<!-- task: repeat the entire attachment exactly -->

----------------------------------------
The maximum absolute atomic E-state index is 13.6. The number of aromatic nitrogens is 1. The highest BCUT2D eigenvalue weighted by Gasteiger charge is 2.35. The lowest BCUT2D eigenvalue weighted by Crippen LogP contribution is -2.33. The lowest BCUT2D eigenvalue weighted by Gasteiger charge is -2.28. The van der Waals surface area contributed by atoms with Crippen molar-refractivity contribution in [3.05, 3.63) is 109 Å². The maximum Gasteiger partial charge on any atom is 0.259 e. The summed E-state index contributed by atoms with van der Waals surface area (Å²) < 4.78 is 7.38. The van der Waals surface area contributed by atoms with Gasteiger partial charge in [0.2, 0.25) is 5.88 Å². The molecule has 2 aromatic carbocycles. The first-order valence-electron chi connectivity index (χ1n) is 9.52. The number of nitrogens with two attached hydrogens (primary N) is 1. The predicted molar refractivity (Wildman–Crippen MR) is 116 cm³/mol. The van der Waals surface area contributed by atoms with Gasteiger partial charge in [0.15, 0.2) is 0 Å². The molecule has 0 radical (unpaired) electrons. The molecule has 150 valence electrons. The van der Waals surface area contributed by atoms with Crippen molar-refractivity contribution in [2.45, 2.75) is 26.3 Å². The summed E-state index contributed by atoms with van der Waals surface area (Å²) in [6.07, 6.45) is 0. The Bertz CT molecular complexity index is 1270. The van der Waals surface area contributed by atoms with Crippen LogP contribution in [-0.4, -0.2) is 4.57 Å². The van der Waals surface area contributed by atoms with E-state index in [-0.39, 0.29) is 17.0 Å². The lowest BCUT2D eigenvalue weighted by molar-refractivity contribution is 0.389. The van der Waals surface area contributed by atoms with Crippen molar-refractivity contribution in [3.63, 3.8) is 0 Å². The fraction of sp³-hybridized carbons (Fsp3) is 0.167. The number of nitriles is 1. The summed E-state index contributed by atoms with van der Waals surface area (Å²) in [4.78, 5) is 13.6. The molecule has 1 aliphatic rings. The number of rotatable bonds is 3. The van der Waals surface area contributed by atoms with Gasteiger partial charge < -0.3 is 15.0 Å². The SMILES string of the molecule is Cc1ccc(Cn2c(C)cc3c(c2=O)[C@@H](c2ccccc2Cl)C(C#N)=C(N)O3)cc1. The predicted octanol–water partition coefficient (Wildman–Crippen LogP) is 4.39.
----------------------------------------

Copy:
The maximum absolute atomic E-state index is 13.6. The number of aromatic nitrogens is 1. The highest BCUT2D eigenvalue weighted by Gasteiger charge is 2.35. The lowest BCUT2D eigenvalue weighted by Crippen LogP contribution is -2.33. The lowest BCUT2D eigenvalue weighted by Gasteiger charge is -2.28. The van der Waals surface area contributed by atoms with Crippen molar-refractivity contribution in [3.05, 3.63) is 109 Å². The maximum Gasteiger partial charge on any atom is 0.259 e. The summed E-state index contributed by atoms with van der Waals surface area (Å²) < 4.78 is 7.38. The van der Waals surface area contributed by atoms with Gasteiger partial charge in [0.2, 0.25) is 5.88 Å². The molecule has 2 aromatic carbocycles. The first-order valence-electron chi connectivity index (χ1n) is 9.52. The number of nitrogens with two attached hydrogens (primary N) is 1. The predicted molar refractivity (Wildman–Crippen MR) is 116 cm³/mol. The van der Waals surface area contributed by atoms with Gasteiger partial charge in [0.15, 0.2) is 0 Å². The molecule has 0 radical (unpaired) electrons. The molecule has 150 valence electrons. The van der Waals surface area contributed by atoms with Crippen molar-refractivity contribution in [2.45, 2.75) is 26.3 Å². The summed E-state index contributed by atoms with van der Waals surface area (Å²) in [6.07, 6.45) is 0. The Bertz CT molecular complexity index is 1270. The van der Waals surface area contributed by atoms with Crippen LogP contribution in [-0.4, -0.2) is 4.57 Å². The van der Waals surface area contributed by atoms with E-state index in [-0.39, 0.29) is 17.0 Å². The lowest BCUT2D eigenvalue weighted by molar-refractivity contribution is 0.389. The van der Waals surface area contributed by atoms with Crippen molar-refractivity contribution in [3.63, 3.8) is 0 Å². The fraction of sp³-hybridized carbons (Fsp3) is 0.167. The number of nitriles is 1. The summed E-state index contributed by atoms with van der Waals surface area (Å²) in [4.78, 5) is 13.6. The molecule has 1 aliphatic rings. The number of rotatable bonds is 3. The van der Waals surface area contributed by atoms with Gasteiger partial charge < -0.3 is 15.0 Å². The SMILES string of the molecule is Cc1ccc(Cn2c(C)cc3c(c2=O)[C@@H](c2ccccc2Cl)C(C#N)=C(N)O3)cc1. The predicted octanol–water partition coefficient (Wildman–Crippen LogP) is 4.39.